Medial rectus muscle

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Medial rectus
Rectus muscles:
2 = superior, 3 = inferior, 4 = medial, 5 = lateral
Oblique muscles: 6 = superior, 8 = inferior
Other muscle: 9 = levator palpebrae superioris
Other structures: 1 = Common tendinous ring, 7 = Trochlea, 10 = Superior tarsus, 11 = Sclera, 12 = Optic nerve
Figure showing the mode of innervation of the Recti medialis and lateralis of the eye.
Origincommon tendinous ring at the orbital apex
Insertion5.5 mm medial to the limbus
Nerveinferior division of the oculomotor nerve
Actionsadducts the eyeball (makes it move inwards)
Latinmusculus rectus medialis bulbi
Anatomical terms of muscle

The medial rectus muscle is a muscle in the orbit near the eye. It is one of the extraocular muscles. It originates from the common tendinous ring, and inserts into the anteromedial surface of the eye. It is supplied by the inferior division of the oculomotor nerve (III). It rotates the eye medially (adduction).


The medial rectus muscle shares an origin with several other extrinsic eye muscles, the common tendinous ring. It inserts into the anteromedial surface of the eye.[1] This insertion has a width of around 11 mm.[1]

Nerve supply[edit]

The medial rectus muscle is supplied by the inferior division of the oculomotor nerve (III).[2] A branch of it enters the muscle around two fifths along its length.[2] It usually divides into 2 smaller branches, occasionally 3.[2] These further subdivide, becoming smaller down the length of the muscle until they become imperceptible to standard staining around 17 mm from the insertion of the muscle.[2]


The insertion of the medial rectus muscle is around 7.5 mm from the insertion of the superior rectus muscle, and around 6 mm from the inferior rectus muscle.[1] It is shorter but stronger than the other orbital recti muscles.[3] It rarely changes position significantly when it contracts, unlike the other extraocular muscles.[4]


The medial rectus muscle rotates the eye medially (adduction).[5] It works using a pulley system as it curves around the anterior surface of the eye.[5]

Clinical significance[edit]


Strabismus (lazy eye) may be caused by a medial rectus muscle that is located too high in the orbit of the skull.[4]

Esotropia (convergent strabismus) may also be caused by sixth nerve palsy, which causes weakness or paralysis of the lateral rectus muscle.[6] Sometimes, botulinum toxin may be injected into the medial rectus muscle.[6] Whilst this reduces the ability to abduct and adduct the eye for tracking, it corrects the esotropia and so generally improves vision.[6]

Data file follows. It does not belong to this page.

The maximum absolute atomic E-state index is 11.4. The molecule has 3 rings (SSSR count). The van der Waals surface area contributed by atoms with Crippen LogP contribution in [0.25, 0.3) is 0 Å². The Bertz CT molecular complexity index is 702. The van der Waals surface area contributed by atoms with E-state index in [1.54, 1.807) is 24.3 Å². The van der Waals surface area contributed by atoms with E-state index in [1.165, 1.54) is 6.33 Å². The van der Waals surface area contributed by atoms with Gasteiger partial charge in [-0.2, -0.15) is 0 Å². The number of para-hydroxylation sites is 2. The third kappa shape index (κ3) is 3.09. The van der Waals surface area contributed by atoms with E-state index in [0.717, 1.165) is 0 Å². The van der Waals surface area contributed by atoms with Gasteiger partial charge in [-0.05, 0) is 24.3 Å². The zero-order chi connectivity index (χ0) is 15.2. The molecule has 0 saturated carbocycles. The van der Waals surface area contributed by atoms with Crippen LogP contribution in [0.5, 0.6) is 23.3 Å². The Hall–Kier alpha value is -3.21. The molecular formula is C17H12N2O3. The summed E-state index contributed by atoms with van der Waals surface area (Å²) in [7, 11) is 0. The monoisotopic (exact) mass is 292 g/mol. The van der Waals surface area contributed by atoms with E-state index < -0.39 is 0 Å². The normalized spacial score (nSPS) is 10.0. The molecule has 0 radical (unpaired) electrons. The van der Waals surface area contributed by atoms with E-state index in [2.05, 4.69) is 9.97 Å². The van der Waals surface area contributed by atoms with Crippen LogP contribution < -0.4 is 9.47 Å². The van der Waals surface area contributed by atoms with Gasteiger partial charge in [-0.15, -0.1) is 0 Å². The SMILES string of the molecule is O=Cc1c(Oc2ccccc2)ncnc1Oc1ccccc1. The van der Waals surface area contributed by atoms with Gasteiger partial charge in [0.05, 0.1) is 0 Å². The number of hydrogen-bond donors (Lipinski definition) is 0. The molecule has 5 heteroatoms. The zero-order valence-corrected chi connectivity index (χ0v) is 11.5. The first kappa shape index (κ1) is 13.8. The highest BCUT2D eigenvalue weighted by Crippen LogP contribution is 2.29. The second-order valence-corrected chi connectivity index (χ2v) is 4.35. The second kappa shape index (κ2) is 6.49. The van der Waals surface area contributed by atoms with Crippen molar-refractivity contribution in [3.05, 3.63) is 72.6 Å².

The medial rectus muscle lies directly adjacent to the orbit of the skull.[7] This leaves it vulnerable to being compressed (incarcerated) during skull fractures, which can prevent movement of the eye.[7][8] This usually resolves when skull fractures are fixed.[7]

Surgical damage[edit]

The medial rectus muscle may be damaged during eye surgery or skull surgery, such as functional endoscopic sinus surgery.[9] The damage can be minor, such as bruising, or severe, such as cutting through the muscle partially or completely, and nerve injury.[9]

Additional images[edit]

See also[edit]


  1. ^ a b c Apt, L (1980). "An anatomical reevaluation of rectus muscle insertions". Transactions of the American Ophthalmological Society. 78: 365–375. ISSN 0065-9533. PMC 1312149. PMID 7257065.
  2. ^ a b c d Shin, Hyun Jin; Lee, Shin-Hyo; Ha, Tae-jun; Song, Wu-Chul; Koh, Ki-Seok (2019-05-04). "Intramuscular Nerve Distribution in the Medial Rectus Muscle and Its Clinical Implications". Current Eye Research. 44 (5): 522–526. doi:10.1080/02713683.2018.1562556. ISSN 0271-3683. PMID 30624996. S2CID 58560563.
  3. ^ Standring, Susan (2016). Gray's anatomy: the anatomical basis of clinical practice (41 ed.). Elsevier Limited. pp. 666–685. ISBN 978-0-7020-5230-9.
  4. ^ a b Clark, R. A.; Miller, J. M.; Demer, J. L. (1997-01-01). "Location and stability of rectus muscle pulleys. Muscle paths as a function of gaze". Investigative Ophthalmology & Visual Science. 38 (1): 227–240. ISSN 1552-5783. PMID 9008649.
  5. ^ a b Porter, J. D.; Poukens, V.; Baker, R. S.; Demer, J. L. (1996-02-01). "Structure-function correlations in the human medial rectus extraocular muscle pulleys". Investigative Ophthalmology & Visual Science. 37 (2): 468–472. ISSN 1552-5783. PMID 8603853.
  6. ^ a b c Rosenbaum, Arthur L.; Kushner, Burton J.; Kirschen, David (1989-06-01). "Vertical Rectus Muscle Transposition and Botulinum Toxin (Oculinum) to Medial Rectus for Abducens Palsy". Archives of Ophthalmology. 107 (6): 820–823. doi:10.1001/archopht.1989.01070010842025. ISSN 0003-9950. PMID 2730398.
  7. ^ a b c McCulley, T.J.; Yip, C.C.; Kersten, R.C.; Kulwin, D.R. (2004-07-01). "Medial Rectus Muscle Incarceration in Pediatric Medial Orbital Wall Trapdoor Fractures". European Journal of Ophthalmology. 14 (4): 330–333. doi:10.1177/112067210401400409. ISSN 1120-6721. PMID 15309979. S2CID 196310817.
  8. ^ Brannan, Paul A.; Kersten, Robert C.; Kulwin, Dwight R. (May 2006). "Isolated Medial Orbital Wall Fractures With Medial Rectus Muscle Incarceration". Ophthalmic Plastic & Reconstructive Surgery. 22 (3): 178–183. doi:10.1097/01.iop.0000217565.69261.4f. ISSN 0740-9303. PMID 16714925. S2CID 34406704.
  9. ^ a b Huang, Christine M.; Meyer, Dale R.; Patrinely, James R.; Soparkar, Charles N. S.; Dailey, Roger A.; Maus, Marlon; Rubin, Peter A. D.; Yeatts, R. Patrick; Bersani, Thomas A.; Karesh, James W.; Harrison, Andrew R. (January 2003). "Medial Rectus Muscle Injuries Associated With Functional Endoscopic Sinus Surgery: Characterization and Management". Ophthalmic Plastic & Reconstructive Surgery. 19 (1): 25–37. doi:10.1097/00002341-200301000-00004. ISSN 0740-9303. PMID 12544790. S2CID 43492945.

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